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Thursday, January 12, 2012

What has the ECtHR done for the UK lately?

A detailed report, written by veteran Parliamentary legal researcher Robert Broardhurst, and commissioned by a group of backbench Conservative MPs including Chris Heaton-Harris MP and Andrea Leadsom MP, has called for action on the European Court of Human Rights (ECtHR) to reinstate Parliamentary democracy.

This important report argues that we must radically change our relationship with the ECtHR so that it can no longer impose trivial notions of rights on the UK against the will of Parliament.

Among the findings the report discovered that:
  • Since Britain subscribed to the ECtHR’s jurisdiction in 1966 there have been more than 350 rulings on whether the UK has violated convention rights. The number of judgments made against the UK stands at 271, against only 86 that were successfully defended. This, added to the Human Rights Act's domestic rulings, has led to judgements that fly in the face of public opinion.
Areas looked at where the ECtHR has conflicted with public opinion:
  • Prisoner voting rights
  • Prevention of deportations
  • Extending rights to housing
Broardhurst believes that that the ECtHR's interpretation of human rights in these areas offends the British peoples' common understanding of those rights and that although parts of the Coalition are aware of this problem - the proposed UK Bill of Rights will not offer a full remedy to a growing problem.

Broardhurst's preferred solution offers a more far reaching solution. He argues that to solve the issue once and for all, the democratically accountable UK Parliament should be given the power to overturn ECtHR judgements directed at the UK.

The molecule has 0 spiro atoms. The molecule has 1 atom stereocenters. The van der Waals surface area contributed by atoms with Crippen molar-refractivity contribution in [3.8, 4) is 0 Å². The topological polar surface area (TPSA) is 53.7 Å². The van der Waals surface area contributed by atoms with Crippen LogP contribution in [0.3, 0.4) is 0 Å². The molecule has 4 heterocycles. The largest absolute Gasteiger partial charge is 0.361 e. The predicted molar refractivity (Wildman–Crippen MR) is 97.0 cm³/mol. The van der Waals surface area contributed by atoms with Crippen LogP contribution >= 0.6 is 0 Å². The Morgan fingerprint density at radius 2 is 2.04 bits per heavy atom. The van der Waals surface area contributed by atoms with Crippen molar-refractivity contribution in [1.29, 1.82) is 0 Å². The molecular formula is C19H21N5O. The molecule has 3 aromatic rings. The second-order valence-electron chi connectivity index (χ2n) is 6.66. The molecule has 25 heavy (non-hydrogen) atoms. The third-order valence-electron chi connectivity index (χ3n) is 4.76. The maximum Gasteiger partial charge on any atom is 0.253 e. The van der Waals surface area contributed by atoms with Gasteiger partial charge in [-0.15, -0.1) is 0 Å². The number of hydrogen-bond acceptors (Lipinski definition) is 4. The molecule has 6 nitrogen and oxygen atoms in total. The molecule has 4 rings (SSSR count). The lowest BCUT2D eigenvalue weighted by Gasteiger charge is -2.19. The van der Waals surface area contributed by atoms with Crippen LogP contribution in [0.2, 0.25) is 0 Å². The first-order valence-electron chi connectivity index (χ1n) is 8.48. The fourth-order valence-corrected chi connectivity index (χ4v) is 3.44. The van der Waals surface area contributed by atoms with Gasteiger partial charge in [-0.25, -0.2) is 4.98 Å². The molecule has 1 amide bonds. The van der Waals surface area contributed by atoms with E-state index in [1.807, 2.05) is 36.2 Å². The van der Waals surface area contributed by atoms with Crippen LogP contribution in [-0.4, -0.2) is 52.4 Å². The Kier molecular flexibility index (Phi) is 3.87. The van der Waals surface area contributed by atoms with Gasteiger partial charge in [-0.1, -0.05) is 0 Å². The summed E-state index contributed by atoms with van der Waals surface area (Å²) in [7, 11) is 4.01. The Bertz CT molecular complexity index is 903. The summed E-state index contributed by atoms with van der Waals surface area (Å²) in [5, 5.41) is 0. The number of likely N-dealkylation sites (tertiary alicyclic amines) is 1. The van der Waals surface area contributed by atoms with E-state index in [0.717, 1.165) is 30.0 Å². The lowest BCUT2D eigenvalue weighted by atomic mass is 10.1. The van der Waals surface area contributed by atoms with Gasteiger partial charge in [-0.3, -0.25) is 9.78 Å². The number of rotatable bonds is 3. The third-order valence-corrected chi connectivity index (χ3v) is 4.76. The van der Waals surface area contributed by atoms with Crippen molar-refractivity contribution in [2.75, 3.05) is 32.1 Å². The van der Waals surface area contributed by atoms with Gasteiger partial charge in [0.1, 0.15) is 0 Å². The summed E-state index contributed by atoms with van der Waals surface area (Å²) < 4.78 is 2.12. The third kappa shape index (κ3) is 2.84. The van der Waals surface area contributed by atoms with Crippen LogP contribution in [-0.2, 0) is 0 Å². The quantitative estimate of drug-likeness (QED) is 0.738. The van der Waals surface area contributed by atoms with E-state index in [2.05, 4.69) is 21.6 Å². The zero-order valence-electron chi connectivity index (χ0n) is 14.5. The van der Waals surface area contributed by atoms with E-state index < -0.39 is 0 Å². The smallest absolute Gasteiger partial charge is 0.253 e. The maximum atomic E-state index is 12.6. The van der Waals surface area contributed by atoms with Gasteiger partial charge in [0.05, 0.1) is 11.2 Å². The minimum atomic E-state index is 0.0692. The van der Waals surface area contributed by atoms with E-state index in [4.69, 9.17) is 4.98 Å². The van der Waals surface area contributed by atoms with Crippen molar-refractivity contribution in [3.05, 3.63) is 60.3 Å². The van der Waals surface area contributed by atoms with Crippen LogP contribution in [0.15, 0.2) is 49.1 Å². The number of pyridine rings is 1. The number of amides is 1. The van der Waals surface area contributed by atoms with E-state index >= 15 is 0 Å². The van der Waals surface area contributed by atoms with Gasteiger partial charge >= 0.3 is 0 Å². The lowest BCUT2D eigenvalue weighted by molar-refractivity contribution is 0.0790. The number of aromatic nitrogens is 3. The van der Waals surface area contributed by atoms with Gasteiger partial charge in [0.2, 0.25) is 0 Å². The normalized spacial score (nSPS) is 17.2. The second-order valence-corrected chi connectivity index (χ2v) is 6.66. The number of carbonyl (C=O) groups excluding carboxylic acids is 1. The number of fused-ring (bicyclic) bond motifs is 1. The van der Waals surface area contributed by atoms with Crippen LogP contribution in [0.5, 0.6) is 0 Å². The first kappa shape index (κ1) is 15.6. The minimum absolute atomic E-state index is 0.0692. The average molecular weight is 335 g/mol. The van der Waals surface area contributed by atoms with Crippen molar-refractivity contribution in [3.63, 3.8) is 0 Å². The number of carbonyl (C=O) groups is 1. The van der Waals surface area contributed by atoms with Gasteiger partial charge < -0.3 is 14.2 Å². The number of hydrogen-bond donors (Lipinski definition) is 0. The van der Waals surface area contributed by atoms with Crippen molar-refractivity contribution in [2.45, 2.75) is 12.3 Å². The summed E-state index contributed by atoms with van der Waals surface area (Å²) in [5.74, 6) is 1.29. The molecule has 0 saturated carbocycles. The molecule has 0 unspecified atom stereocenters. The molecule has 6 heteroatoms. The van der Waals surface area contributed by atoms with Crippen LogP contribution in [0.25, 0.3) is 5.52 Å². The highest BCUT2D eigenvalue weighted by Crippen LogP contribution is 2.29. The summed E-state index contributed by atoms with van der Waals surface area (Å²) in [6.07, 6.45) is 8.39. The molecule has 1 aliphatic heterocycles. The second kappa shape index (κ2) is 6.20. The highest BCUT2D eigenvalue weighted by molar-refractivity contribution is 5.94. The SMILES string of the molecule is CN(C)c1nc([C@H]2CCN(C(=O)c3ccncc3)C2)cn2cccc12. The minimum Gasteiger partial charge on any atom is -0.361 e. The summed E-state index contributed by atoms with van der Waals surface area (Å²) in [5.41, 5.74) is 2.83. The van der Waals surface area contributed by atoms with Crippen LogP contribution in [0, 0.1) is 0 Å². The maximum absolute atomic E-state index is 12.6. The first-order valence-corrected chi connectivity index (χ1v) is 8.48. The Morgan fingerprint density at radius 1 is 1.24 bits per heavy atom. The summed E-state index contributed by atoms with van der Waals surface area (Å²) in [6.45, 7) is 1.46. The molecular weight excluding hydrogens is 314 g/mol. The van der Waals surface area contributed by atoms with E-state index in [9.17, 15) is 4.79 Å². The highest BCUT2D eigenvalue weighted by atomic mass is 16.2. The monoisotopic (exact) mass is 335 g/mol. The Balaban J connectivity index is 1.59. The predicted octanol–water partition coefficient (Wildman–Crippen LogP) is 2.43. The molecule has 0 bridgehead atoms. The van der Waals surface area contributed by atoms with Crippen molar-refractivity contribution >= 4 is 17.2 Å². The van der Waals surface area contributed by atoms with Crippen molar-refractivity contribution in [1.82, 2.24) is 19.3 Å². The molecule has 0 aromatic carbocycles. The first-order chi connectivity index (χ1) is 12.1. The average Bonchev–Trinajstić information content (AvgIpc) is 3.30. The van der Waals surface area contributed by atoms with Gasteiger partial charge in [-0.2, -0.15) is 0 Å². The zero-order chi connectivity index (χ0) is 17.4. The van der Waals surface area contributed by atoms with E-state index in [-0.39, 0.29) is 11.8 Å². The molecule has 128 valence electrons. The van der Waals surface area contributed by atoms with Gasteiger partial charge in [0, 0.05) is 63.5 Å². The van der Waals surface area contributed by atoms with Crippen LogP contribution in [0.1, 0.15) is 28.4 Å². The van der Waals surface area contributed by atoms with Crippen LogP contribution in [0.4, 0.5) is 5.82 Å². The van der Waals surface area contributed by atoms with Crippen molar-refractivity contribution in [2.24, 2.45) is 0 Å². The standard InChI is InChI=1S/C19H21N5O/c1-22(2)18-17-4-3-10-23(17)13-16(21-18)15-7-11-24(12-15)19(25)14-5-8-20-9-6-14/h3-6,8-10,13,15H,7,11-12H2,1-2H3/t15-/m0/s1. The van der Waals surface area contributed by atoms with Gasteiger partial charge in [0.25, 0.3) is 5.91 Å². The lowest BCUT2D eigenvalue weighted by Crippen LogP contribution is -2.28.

The report suggests that if other signatories to the ECtHR do not agree to this step, the UK may have to withdraw from the Court's jurisdiction. This would also entail withdrawal from the Convention on Human Rights but, as the report notes, the UK could still enshrine the rights of the Convention in national law through a British Bill of Rights. After all, it is the way the rights have been interpreted by judges, rather then the rights themselves, that has been the source of most of the problems.

The UK took the Presidency of the Council of Europe in November 2011 and this will run until May 2012. If reform of the Court is not forthcoming, the number of people willing to consider the option of withdrawal is only likely to increase.

This is of course all complicated by the fact that the EU is set to join the ECtHR in its own right - but that's another story.


Derek R said...

The ECtHR is a political body, and should not be called a court.
It is another example of the non-democratic nature of the EU.

PPNN said...

@Derek R: It is a very common mistake to make, but the ECtHR is not an EU body at all. Not everything that has an E for European in it is EU.

Of course it's a political body, all courts are to some extent. Created by politics/politicians as representatives of the people to uphold order and justice on the behalf of the people as collective (in order to avoid arbitrary mob punishments) and to defend the rights of the individual. I do not say that the ECtHR has judged correctly against Britain, but Britain is not the only country to lose out.